The Cuban Joan of Arc. Early in 1897 George Eugene Bryson of the Journal learned that Evangelina Cosio y Cisneros, a seventeen-year-old great-niece of the president of the provisional republic, was being held prisoner in a notorious jail, the Casa de Recojidas. When Hearst learned of her situation he printed frontpage pleas for aid to the Cuban Joan of Arc and girl martyr. James Creelman, now with the Journal, enlisted two hundred stringers, or occasional contributors to the paper, to collect signatures and letters of appeal from American citizens, including President William McKinleys mother and Mrs. Jefferson Davis. After many bribes to prison officials, the correspondents finally organized a jailbreak and took Miss Cisneros to New York. There the Journal covered her first elevator ride and a shopping trip and sponsored a speaking tour before losing interest in her.

Remember the Maine. In early 1898 President McKinley dispatched the USS Maine, a second-class battleship, to Havana. It was anchored near shore for three weeks, until 15 February, when a massive explosion sent it to the bottom of Havana Harbor. Two hundred sixty men of a crew of 354 were killed. No one knew what caused the explosion. Intelligent observers realized Spain had nothing to gain by blowing up the ship. (The U.S. Navy later theorized that a fire in a coal bunker onboard ship was the most reasonable explanation.) Nevertheless, many assumed that war with Spain had become inevitable, and indeed the nation moved closer to it. Hearsts, Journal began a memorial fund for the dead. President McKinley asked Congress to declare war on Easter Sunday, 9 April 1898. It was not clear what the United States would do with Cuba once Spain had been defeated.

Enterprise. Two hundred correspondents covered the war, twenty-five of them employed by Hearst. Publishers spent unprecedented sums to scoop each others stories. Cable costs to transmit a single story to New York some times reached 18,000. The Associated Press ran a fleet of boats that routinely crossed the lines under fire to find cable stations. Correspondents inflated their copy to match the growing headlines at home. Stephen Crane covered the famous charge up San Juan Hill by Theodore Roosevelts Rough Riders as a blaze of glory. Most papers applauded the imperialistic impulse that sent the navy to Cuba and sent troops to suppress the Philippine insurgency of 1899 to 1902. After the Twentieth Kansas swept through a town of seventeen thousand in the Philippines leaving not a single survivor, Heartss Journal proclaimed the righteousness of American expansionism: The weak must go to the wall and stay there. . . . Well rule Asia as we rule at home. We shall establish in Asia a branch agent of the true American movement to wards liberty.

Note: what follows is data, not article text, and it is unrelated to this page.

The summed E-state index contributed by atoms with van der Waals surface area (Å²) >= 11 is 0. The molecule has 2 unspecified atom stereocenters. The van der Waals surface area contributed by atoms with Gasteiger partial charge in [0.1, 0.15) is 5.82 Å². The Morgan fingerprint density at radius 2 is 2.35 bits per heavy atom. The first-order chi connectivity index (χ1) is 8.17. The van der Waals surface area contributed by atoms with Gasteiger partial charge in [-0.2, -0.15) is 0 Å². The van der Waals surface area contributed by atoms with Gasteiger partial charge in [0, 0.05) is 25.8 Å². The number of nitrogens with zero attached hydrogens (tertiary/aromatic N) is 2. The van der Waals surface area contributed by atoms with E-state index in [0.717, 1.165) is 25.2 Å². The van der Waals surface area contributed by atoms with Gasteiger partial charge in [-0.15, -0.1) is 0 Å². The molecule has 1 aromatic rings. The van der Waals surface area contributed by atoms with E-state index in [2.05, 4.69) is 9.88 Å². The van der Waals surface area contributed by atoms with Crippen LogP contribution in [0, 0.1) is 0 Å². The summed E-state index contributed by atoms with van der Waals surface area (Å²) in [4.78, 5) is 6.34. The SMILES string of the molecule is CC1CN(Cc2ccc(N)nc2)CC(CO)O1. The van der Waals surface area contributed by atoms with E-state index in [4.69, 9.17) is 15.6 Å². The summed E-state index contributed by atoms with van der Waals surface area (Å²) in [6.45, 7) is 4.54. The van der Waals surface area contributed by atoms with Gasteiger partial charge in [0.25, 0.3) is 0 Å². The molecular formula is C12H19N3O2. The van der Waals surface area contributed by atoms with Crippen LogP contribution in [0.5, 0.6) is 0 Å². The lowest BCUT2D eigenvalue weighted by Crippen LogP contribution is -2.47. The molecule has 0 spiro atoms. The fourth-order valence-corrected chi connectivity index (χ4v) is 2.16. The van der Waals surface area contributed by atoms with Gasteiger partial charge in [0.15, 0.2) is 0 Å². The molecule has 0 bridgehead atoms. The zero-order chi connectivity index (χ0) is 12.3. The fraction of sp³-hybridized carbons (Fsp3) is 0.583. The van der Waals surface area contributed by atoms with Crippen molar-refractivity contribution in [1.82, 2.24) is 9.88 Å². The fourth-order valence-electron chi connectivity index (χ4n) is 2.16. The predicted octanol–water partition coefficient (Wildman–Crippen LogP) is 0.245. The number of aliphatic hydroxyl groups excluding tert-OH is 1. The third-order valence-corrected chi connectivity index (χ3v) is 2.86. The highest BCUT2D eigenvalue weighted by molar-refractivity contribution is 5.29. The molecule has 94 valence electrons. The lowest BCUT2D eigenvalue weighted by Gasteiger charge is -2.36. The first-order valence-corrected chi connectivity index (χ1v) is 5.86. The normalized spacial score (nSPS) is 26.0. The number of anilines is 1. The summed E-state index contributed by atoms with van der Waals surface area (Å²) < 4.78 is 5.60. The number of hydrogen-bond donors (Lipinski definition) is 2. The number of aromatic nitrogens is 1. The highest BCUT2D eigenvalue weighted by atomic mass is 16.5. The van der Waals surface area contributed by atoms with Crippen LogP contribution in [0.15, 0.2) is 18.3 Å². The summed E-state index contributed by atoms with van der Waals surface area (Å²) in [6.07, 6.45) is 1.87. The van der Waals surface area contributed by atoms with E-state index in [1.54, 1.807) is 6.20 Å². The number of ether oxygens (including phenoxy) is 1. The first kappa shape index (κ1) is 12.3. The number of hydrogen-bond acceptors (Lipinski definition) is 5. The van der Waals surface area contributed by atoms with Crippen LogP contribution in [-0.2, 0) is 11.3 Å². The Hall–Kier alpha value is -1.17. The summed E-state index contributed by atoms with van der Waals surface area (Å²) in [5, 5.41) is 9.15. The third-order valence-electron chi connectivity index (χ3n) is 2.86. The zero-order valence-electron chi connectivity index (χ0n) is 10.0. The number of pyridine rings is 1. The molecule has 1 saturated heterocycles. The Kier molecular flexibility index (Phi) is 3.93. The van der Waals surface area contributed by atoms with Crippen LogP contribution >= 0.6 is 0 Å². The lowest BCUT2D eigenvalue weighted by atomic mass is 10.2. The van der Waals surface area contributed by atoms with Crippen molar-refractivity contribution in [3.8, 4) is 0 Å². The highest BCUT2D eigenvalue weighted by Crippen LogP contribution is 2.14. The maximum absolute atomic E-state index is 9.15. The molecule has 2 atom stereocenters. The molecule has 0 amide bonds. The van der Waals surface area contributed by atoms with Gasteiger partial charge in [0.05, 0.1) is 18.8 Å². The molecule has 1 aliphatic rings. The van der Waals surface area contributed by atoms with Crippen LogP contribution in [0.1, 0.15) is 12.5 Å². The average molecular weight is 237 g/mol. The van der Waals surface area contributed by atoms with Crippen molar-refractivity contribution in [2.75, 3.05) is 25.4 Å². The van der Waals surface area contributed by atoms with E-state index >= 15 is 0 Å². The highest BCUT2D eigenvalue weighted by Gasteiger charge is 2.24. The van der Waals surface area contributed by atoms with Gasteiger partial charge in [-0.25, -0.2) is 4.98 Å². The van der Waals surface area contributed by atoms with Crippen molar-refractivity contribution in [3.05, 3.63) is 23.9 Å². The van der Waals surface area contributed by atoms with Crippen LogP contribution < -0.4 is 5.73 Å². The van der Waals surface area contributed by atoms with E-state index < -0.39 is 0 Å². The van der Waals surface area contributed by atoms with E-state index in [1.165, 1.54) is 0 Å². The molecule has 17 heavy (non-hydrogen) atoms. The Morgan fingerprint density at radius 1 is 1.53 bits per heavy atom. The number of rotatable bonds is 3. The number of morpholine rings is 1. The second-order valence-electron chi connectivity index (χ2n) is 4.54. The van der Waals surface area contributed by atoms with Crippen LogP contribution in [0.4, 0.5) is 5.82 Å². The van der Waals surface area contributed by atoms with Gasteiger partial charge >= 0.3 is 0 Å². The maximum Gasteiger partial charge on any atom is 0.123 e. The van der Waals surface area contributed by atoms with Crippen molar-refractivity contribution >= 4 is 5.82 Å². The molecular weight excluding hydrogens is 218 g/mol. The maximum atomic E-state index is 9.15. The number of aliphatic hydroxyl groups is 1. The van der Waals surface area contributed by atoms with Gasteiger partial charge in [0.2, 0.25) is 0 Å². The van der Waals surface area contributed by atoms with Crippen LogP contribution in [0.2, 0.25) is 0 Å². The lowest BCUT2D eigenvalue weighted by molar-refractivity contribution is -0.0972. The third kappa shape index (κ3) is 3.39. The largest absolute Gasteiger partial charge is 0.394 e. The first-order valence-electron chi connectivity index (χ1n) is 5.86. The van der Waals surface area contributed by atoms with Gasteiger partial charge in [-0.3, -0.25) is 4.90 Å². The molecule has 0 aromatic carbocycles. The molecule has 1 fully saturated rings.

Amateur Spies. Throughout the war Sylvester Scovel and other members of the press corps provided intelligence to American commanders about the location of Spanish ships and troops. Yet the correspondents drew fierce criticism from military authorities for endangering American troops and violating censorship in pursuit of sensational stories. Scovel even carried messages back and forth to General Gomez, who feared that Americas intention was not to grant Cuba its independence but to annex it as a colony. On the whole, leading correspondents such as Creelman and Davis added glory to a conflict that had few clear outcomes.


Phillip Knightley, The First Casualty: From The Crimea to Vietnam, the War Correspondent as Hero, Propagandist, and Myth Maker (New York: Harcourt Brace Jovanovich, 1975);

Sidney Kobre, The Yellow Press and Gilded Age Journalism (Tallahassee: Florida State University Press, 1964);

Joyce Milton,, The Yellow Kids: Foreign Correspondents in the Heyday of Yellow Journalism (New York: Harper & Row, 1989);

W. A. Swanberg, Citizen Hearst (new York: Scribners, 1961).